Heating and Air is on the Fritz at GHS

Heating and Air is on the Fritz at GHS

Sophia Thiel, Staff Writer

With fall and colder temperatures quickly approaching, GHS students and staff are becoming increasingly apprehensive about the functionality of the school’s temperature control system and the effect it will have on the learning environment because of inconsistent temperatures in the building from class to class and day to day. 

Many students at the high school experience some classes that are freezing, some that are somewhat comfortable, and then others that are too warm. Being surprised by the temperatures in each classroom that a student visits throughout the day is not ideal for most. “They need to find a way to balance the air conditioning and heat so it’s somewhat similar across the school, because it’s a problem for different reasons in different rooms,” senior Jack Lentz said. 

When rooms are too warm, students tend to get tired more easily in class, and on the flip side, when rooms are too cold, students worry about their comfortability level rather than the material being covered in class. “It’s harder to stay on task and give full effort on all assignments when you’re more focused on trying to stay warm than paying attention in class,” freshman Keira Block said. “I find myself easily distracted by how cold it usually is.”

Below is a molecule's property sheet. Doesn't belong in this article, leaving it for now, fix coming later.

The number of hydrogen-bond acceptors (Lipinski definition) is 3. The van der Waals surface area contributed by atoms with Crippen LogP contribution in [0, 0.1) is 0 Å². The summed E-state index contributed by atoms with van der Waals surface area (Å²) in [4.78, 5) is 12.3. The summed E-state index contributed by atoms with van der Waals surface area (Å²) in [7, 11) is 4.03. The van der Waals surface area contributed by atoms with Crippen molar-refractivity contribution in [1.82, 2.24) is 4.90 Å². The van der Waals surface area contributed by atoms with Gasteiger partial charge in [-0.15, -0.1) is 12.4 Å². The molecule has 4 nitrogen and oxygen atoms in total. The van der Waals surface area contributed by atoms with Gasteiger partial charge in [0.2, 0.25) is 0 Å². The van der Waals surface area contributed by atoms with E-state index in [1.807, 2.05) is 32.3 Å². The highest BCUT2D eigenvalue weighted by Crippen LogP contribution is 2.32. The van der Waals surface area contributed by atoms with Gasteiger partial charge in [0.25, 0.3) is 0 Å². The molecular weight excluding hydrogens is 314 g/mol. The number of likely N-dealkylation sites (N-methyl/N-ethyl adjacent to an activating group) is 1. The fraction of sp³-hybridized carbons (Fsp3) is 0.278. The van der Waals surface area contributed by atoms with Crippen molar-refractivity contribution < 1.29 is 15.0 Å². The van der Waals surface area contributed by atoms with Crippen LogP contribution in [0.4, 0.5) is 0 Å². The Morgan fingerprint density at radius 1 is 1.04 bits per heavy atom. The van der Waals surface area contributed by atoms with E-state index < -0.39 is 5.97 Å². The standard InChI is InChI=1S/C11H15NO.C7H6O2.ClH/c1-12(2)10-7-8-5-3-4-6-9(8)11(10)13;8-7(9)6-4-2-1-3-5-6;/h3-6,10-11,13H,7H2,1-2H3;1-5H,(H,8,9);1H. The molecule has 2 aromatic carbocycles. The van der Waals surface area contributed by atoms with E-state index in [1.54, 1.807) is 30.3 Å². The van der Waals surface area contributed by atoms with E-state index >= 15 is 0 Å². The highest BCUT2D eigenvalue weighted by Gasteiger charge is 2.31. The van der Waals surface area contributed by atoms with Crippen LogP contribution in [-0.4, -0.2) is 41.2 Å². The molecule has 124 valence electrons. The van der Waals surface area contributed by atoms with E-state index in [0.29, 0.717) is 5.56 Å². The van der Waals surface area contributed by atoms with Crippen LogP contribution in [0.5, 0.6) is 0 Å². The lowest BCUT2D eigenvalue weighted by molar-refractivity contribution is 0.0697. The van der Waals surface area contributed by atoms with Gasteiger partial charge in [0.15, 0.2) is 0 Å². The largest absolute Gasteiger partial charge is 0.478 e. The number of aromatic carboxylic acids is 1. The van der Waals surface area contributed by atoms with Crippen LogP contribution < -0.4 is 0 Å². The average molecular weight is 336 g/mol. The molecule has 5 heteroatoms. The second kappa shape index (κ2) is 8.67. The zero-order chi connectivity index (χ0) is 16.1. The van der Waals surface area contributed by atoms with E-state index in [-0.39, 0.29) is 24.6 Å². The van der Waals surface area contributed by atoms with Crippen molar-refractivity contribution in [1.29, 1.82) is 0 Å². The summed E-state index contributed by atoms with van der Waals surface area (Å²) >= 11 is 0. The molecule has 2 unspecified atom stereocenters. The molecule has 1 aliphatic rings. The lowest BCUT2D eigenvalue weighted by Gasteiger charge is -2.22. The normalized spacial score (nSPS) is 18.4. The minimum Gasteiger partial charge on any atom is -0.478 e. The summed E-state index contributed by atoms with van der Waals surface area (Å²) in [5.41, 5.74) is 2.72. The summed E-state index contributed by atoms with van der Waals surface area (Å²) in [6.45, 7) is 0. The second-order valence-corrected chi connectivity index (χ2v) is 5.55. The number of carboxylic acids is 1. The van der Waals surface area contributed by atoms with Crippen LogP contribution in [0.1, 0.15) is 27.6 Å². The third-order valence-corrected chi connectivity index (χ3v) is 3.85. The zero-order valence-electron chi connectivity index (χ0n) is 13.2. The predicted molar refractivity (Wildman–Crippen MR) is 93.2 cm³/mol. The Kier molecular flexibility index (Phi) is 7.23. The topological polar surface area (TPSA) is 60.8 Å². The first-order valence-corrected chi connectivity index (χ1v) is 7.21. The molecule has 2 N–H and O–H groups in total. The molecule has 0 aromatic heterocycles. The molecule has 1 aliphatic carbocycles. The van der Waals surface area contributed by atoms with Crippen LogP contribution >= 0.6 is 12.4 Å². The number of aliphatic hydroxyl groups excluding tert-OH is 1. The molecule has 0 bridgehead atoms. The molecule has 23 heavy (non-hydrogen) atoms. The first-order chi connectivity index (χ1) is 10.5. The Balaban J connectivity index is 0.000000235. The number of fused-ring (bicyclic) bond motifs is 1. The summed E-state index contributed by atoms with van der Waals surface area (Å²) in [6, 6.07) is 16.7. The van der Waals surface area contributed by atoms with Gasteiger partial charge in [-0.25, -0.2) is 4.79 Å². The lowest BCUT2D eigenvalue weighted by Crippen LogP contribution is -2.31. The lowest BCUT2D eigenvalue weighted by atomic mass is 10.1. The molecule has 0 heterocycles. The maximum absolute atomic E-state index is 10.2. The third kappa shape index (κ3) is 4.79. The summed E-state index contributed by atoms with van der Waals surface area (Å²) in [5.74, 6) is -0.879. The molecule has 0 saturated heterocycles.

Teachers notice these extreme temperatures as well. Social studies teacher Megan Faherty stays prepared for the unpredictable temperatures in her classroom. “In my room, I get a blast of heat in the morning, and that pretty much has to last the whole day,” Faherty said. “I always dress with lots of layers so I can be flexible depending on the temperature.” 

Temperature inconsistencies pose a disturbance to the learning day for both students and staff alike. Maintenance understands these frustrations, and they’re doing everything in their power to make everyone comfortable. “We are trying to balance the system constantly,” Director of Buildings and Grounds Steve Coombs said. “Many times the issues are caused by a faulty part or a communication issue.” 

He also explained slight fluctuations in temperature, saying that the default temperature in classrooms is 72.5 degrees, but that the system can go 1.5 degrees up or down from 72.5. 

Despite the difficulties of maintaining a constant temperature throughout the school, students and staff are holding out hope that temperature control will improve before a Wisconsin winter rolls around.